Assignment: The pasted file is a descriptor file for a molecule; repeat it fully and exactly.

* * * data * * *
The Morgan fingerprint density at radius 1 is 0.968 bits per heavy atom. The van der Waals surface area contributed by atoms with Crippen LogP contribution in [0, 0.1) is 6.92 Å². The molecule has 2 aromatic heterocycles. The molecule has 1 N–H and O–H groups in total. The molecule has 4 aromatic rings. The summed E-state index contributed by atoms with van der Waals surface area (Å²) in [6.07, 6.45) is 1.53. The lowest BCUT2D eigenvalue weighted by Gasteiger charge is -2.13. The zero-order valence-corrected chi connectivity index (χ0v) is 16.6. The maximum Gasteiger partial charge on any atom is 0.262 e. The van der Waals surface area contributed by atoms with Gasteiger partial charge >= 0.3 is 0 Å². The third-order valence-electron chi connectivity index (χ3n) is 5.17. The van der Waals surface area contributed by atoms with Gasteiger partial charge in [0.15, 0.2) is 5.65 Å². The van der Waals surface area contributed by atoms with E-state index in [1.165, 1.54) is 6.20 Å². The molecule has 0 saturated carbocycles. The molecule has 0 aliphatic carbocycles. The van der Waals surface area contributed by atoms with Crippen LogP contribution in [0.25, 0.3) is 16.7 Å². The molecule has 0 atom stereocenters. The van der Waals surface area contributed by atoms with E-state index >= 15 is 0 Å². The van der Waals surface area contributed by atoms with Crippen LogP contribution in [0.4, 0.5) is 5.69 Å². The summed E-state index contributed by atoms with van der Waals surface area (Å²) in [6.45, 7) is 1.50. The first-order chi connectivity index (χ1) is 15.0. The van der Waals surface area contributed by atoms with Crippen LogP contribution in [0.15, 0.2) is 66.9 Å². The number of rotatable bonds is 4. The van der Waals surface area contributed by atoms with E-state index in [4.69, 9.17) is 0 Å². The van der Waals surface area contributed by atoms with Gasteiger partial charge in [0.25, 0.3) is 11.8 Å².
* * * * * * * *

The Morgan fingerprint density at radius 1 is 0.968 bits per heavy atom. The van der Waals surface area contributed by atoms with Crippen LogP contribution in [0, 0.1) is 6.92 Å². The molecule has 2 aromatic heterocycles. The molecule has 1 N–H and O–H groups in total. The molecule has 4 aromatic rings. The summed E-state index contributed by atoms with van der Waals surface area (Å²) in [6.07, 6.45) is 1.53. The lowest BCUT2D eigenvalue weighted by Gasteiger charge is -2.13. The zero-order valence-corrected chi connectivity index (χ0v) is 16.6. The maximum Gasteiger partial charge on any atom is 0.262 e. The van der Waals surface area contributed by atoms with Gasteiger partial charge >= 0.3 is 0 Å². The third-order valence-electron chi connectivity index (χ3n) is 5.17. The van der Waals surface area contributed by atoms with Gasteiger partial charge in [0.15, 0.2) is 5.65 Å². The van der Waals surface area contributed by atoms with E-state index in [1.165, 1.54) is 6.20 Å². The molecule has 0 saturated carbocycles. The molecule has 0 aliphatic carbocycles. The van der Waals surface area contributed by atoms with Crippen LogP contribution in [0.25, 0.3) is 16.7 Å². The molecule has 0 atom stereocenters. The van der Waals surface area contributed by atoms with E-state index >= 15 is 0 Å². The van der Waals surface area contributed by atoms with Crippen LogP contribution in [0.4, 0.5) is 5.69 Å². The summed E-state index contributed by atoms with van der Waals surface area (Å²) in [6.45, 7) is 1.50. The first-order chi connectivity index (χ1) is 15.0. The van der Waals surface area contributed by atoms with Crippen LogP contribution in [0.15, 0.2) is 66.9 Å². The number of rotatable bonds is 4. The van der Waals surface area contributed by atoms with E-state index in [4.69, 9.17) is 0 Å². The van der Waals surface area contributed by atoms with Gasteiger partial charge in [0.25, 0.3) is 11.8 Å².